Shortly after we were in our places large, streaming masses of the enemy were seen moving at a rapid rate through the bush that hid the Inyezane from our view. The Zulu impi was estimated at 12,000 men; contrary to precedent, they did not wear their full war costume, but carried rifles, assegais, and small shields. The dark masses of men, in open order and under admirable discipline, followed each other in quick succession, running at a steady pace through the long grass. Having moved steadily round so as exactly to face our front, the larger portion of the Zulus broke into three lines, in knots and groups of from five to ten men, and advanced towards us. Not a sound was heard…
The Zulus continued to advance, still at a run, until they were about 800 yards from us, when they began to open fire. In spite of the excitement of the moment, we could not but admire the perfect manner in which these Zulus skirmished. A small knot of five or six would rise and dart through the long grass, dodging from side to side with heads down, rifles and shields kept low and out of sight. They would then suddenly sink into the long grass, and nothing but puffs of curling smoke would show their whereabouts. Then they advanced again, and their bullets soon began to whistle merrily over our heads or strike the little parapet in front.
 Captain Hutton was not alone in his admiration for the way the Zulu attack developed at Gingindlovu. Guy Dawney, a gentleman adventurer, who managed to attach himself to the 5th Battalion, Natal Native Contingent, shared his wonder.
We could see large bodies moving round behind the first ridges…The big bodies of Zulus broke up into skirmishing order before crossing the ridge, and the way they then came on was magnificent. We kept up a heavy fire at every black figure we saw, but they crawled through the grass, and dodged behind bushes, shooting at us all the time, and soon every bush in front of us held and hid two or three Zulus, and the puffs of smoke showed us they were there.
   A newspaper correspondent writing for the Natal Mercury, also present at the battle, reported the Zulu method of attack to his readers, confirming the impression gained by Hutton and Dawney.
…two large columns of the enemy were seen coming down the Inyezane hills, while one came round the left by the Amatikula bush, and another smaller one from the direction of the old military kraal. In ten minutes’ time our laager was completely surrounded, and the attack began. The enemy came up with a rush to within three or four hundred yards of our position, being favoured in many places by the nature of the ground. They then scattered more, and advanced skirmishing, under a hot fire, to about one hundred yards of the laager, all round. Unfortunately there was plenty of long grass and bushes to shelter them, and as they lay down immediately after firing, our men were not able to dislodge them.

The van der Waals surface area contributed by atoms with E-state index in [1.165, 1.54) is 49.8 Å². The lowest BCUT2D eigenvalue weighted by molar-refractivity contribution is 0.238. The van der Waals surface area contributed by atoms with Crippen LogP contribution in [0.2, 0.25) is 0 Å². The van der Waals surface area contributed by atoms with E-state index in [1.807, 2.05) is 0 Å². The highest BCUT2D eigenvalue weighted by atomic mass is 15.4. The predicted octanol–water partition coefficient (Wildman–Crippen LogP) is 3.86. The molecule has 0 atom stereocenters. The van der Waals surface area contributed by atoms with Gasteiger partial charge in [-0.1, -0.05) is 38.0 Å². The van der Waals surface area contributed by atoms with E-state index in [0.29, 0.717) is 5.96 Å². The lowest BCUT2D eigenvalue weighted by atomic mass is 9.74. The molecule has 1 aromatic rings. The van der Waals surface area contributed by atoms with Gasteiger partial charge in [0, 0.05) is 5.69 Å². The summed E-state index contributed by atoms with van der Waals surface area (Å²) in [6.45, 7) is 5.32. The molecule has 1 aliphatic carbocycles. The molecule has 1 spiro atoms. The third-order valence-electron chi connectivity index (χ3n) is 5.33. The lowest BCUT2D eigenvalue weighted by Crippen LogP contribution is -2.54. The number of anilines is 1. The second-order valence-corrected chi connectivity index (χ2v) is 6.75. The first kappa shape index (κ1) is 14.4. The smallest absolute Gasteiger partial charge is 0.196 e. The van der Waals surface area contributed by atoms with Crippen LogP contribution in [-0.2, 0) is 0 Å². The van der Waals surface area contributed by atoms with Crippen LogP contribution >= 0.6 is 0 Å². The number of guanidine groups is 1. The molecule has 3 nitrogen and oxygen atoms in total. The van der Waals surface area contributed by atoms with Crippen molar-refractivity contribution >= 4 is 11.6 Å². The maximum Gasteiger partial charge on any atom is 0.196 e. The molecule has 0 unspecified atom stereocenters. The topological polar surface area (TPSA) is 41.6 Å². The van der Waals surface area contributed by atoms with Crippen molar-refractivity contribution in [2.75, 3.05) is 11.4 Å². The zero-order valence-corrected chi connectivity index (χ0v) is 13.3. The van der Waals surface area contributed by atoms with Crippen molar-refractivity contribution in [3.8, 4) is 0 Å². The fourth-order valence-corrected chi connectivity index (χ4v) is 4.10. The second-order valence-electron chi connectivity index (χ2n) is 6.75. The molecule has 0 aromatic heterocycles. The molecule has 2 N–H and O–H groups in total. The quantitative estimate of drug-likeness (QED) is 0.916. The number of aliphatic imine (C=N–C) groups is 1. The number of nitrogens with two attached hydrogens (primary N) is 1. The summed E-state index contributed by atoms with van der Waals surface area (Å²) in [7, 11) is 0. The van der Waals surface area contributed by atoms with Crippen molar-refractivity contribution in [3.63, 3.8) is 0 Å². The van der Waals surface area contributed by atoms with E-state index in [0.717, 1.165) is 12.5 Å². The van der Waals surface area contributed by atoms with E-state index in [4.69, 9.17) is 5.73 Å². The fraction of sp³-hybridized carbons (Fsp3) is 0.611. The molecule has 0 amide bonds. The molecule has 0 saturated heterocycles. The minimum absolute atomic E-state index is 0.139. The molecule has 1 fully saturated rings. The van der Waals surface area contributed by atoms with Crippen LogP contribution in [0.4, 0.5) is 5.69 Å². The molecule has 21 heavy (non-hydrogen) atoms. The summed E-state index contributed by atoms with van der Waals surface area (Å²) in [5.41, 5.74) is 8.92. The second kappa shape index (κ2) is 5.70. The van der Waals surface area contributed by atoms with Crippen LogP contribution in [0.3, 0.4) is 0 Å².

Lieutenant E.O.H. Wilkinson, 3/60th Rifles, another eyewitness, watched the Zulu attack close on the British laager but fail to charge home.

The Zulus meanwhile had got up to about 30 yards from the trench, wriggling through the grass at an incredible pace, but the fire of our fellows was too hot, and though they held on behind any cover they could get hold of, they could not ‘rush’ us as they intended."


Source:Ian Castle
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littlehand

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PostSubject: Re: Casualty list   Casualty list EmptyThu Jan 03, 2013 7:46 pm

"Lieutenant E.O.H.Wilkinson of the 3rd Battalion 60th Rifles wrote of the Battle of Gingindlovu; “...and we followed suit, firing volleys by sections in order to prevent the smoke obscuring the enemy, and we had repeatedly to cease fire to allow the smoke to clear off, as some young aspirants out of hand paid little attention to section firing.” He concluded; "One lesson we learnt in our fight was, that with the Martini-Henry, men must  fire by word of command either by individuals, or at most, by sections: independent firing means in firing in twenty seconds, firing at nothing; and only helped our daring opponents to get close up under cover of our smoke. Officers had to be everywhere, and to expose themselves to regulate the fire within bounds, and I feel sure that for the future, only volleys by sections will be fired.”
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littlehand

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PostSubject: Re: Casualty list   Casualty list EmptyThu Jan 03, 2013 7:56 pm

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John Laband.
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tasker224

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PostSubject: Re: Casualty list   Casualty list EmptyThu Jan 03, 2013 8:56 pm

Excellent work POT and LH Salute